You can facilitate adoption by moving critical information and making it accessible only via the new tool. However, you must time this step right and provide adequate support to avoid frustration among employees. Migrate the content only after you have communicated the benefits of using the tool and provided adequate training.

Set a Hard Deadline

Often, this is the only way to get laggards to convert. After you have given the heads-up, run the pilot project, and provided sufficient training, it’s time to pull the plug. A swift and snappy transition is often more effective than a drawn-out one, where multiple systems are running, workflows get tangled, data becomes out of sync, and things fall through the cracks.

Balance the Carrot and Stick

Rewards can help motivate new software adoption, depending on your company culture and philosophy. For example, it may work well to encourage routine tasks (e.g., using a time tracking app) but may not be as effective in driving behavioral changes related to complex and strategic projects. It’s therefore important to know what makes your employees tick and design the appropriate incentives.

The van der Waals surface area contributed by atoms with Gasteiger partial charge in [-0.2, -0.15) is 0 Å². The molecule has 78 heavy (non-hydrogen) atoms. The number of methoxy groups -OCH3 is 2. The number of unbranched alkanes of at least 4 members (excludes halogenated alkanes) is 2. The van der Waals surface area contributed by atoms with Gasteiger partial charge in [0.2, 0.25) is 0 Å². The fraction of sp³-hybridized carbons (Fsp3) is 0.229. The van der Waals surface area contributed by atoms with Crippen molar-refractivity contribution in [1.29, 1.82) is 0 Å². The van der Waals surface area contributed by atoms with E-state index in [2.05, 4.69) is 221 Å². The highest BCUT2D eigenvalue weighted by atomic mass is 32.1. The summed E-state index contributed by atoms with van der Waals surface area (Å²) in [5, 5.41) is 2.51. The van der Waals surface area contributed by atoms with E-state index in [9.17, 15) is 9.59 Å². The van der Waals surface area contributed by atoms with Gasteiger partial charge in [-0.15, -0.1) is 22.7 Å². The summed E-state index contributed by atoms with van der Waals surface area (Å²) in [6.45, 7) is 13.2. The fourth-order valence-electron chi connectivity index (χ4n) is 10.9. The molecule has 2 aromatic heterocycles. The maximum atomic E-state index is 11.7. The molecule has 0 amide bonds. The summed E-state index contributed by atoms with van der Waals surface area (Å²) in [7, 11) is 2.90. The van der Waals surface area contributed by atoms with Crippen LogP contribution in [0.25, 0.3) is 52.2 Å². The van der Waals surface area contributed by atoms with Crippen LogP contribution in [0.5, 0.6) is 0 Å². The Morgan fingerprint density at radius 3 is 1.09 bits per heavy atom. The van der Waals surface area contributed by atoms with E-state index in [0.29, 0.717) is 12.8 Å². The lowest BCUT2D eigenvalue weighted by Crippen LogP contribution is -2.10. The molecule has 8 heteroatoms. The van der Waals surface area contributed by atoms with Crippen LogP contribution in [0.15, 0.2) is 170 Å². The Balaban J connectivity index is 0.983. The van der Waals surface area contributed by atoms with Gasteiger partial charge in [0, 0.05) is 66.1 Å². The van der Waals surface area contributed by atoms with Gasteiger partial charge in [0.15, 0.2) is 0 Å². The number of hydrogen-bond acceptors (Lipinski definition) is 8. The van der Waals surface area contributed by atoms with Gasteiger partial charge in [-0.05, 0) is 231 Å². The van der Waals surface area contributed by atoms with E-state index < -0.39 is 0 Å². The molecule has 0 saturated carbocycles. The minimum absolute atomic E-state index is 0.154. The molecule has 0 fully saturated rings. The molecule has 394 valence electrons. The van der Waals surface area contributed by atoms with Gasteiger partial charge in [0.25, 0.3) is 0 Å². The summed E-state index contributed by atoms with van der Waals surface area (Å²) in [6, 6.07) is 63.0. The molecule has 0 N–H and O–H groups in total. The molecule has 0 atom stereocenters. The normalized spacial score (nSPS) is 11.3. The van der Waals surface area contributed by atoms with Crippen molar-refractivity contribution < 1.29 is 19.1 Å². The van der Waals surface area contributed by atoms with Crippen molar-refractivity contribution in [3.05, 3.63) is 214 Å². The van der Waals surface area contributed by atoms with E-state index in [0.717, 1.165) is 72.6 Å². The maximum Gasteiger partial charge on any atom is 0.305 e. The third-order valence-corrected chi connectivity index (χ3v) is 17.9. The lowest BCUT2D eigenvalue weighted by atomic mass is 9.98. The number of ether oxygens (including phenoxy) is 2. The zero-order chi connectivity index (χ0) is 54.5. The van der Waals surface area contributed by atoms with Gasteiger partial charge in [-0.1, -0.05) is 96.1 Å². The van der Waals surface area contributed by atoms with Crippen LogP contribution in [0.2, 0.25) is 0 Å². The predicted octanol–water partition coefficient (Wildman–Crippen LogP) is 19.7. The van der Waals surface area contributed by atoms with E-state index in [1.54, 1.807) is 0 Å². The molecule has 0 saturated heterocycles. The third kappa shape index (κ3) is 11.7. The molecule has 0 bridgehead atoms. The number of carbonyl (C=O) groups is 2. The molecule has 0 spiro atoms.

Celebrate the Wins

Keep the momentum by promoting the value employees get from using the new tool. While high-level numbers (e.g., increasing annual sales by X%) can be impressive, they’re removed from the day-to-day operations. Besides big improvements, you should also share small but frequent wins to illustrate how the new software benefits employees’ daily routines (e.g., finishing a task in half the time.)

Successful Adoption Starts with a Solid Foundation

Launching an enterprise software application is not a trivial undertaking. Just like any consumer-facing digital product, you must start with a thorough understanding of the users’ needs and support the product development and implementation process with a comprehensive product and audience strategy.

Test your ideas with prototypes and gather feedback from your teams. This will help you develop features that employees want to use while you get their buy-in and rally their support.

Get in touch to see how we can help you develop an enterprise software tool that everyone will be excited about.